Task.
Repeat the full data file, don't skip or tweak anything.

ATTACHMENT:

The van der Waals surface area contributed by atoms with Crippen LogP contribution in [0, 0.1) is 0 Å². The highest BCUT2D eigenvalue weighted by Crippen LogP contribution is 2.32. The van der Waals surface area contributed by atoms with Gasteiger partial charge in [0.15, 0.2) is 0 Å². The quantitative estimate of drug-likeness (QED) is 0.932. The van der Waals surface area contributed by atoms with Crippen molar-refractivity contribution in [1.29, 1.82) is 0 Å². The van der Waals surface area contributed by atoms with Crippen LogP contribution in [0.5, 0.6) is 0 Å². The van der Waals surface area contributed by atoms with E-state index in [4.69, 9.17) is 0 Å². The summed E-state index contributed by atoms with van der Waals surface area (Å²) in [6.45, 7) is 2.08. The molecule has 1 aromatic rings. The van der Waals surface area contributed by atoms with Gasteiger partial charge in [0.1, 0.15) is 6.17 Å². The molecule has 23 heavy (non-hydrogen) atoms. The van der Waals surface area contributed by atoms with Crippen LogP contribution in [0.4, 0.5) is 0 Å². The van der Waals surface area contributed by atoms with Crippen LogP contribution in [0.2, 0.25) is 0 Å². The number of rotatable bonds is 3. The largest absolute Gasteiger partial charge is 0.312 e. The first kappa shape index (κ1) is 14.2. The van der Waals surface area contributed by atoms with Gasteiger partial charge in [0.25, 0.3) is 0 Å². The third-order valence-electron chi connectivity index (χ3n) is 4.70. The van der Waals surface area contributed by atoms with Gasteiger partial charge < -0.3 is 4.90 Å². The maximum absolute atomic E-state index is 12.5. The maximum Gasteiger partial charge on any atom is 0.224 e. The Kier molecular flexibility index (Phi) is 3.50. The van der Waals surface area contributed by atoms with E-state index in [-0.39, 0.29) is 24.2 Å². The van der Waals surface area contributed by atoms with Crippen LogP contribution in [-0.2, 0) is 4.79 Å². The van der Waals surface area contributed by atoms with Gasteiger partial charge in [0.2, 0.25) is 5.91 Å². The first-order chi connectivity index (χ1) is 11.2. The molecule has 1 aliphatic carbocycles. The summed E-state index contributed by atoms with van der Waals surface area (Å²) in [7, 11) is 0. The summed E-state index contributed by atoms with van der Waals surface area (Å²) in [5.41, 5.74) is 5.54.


The van der Waals surface area contributed by atoms with Crippen LogP contribution in [0, 0.1) is 0 Å². The highest BCUT2D eigenvalue weighted by Crippen LogP contribution is 2.32. The van der Waals surface area contributed by atoms with Gasteiger partial charge in [0.15, 0.2) is 0 Å². The quantitative estimate of drug-likeness (QED) is 0.932. The van der Waals surface area contributed by atoms with Crippen molar-refractivity contribution in [1.29, 1.82) is 0 Å². The van der Waals surface area contributed by atoms with Crippen LogP contribution in [0.5, 0.6) is 0 Å². The van der Waals surface area contributed by atoms with E-state index in [4.69, 9.17) is 0 Å². The summed E-state index contributed by atoms with van der Waals surface area (Å²) in [6.45, 7) is 2.08. The molecule has 1 aromatic rings. The van der Waals surface area contributed by atoms with Gasteiger partial charge in [0.1, 0.15) is 6.17 Å². The molecule has 23 heavy (non-hydrogen) atoms. The van der Waals surface area contributed by atoms with Crippen LogP contribution in [0.4, 0.5) is 0 Å². The van der Waals surface area contributed by atoms with Crippen LogP contribution in [0.2, 0.25) is 0 Å². The number of rotatable bonds is 3. The largest absolute Gasteiger partial charge is 0.312 e. The first kappa shape index (κ1) is 14.2. The van der Waals surface area contributed by atoms with Gasteiger partial charge in [0.25, 0.3) is 0 Å². The third-order valence-electron chi connectivity index (χ3n) is 4.70. The van der Waals surface area contributed by atoms with Gasteiger partial charge < -0.3 is 4.90 Å². The maximum absolute atomic E-state index is 12.5. The maximum Gasteiger partial charge on any atom is 0.224 e. The Kier molecular flexibility index (Phi) is 3.50. The van der Waals surface area contributed by atoms with E-state index in [-0.39, 0.29) is 24.2 Å². The van der Waals surface area contributed by atoms with Crippen LogP contribution in [-0.2, 0) is 4.79 Å². The van der Waals surface area contributed by atoms with Gasteiger partial charge in [0.2, 0.25) is 5.91 Å². The first-order chi connectivity index (χ1) is 11.2. The molecule has 1 aliphatic carbocycles. The summed E-state index contributed by atoms with van der Waals surface area (Å²) in [7, 11) is 0. The summed E-state index contributed by atoms with van der Waals surface area (Å²) in [5.41, 5.74) is 5.54.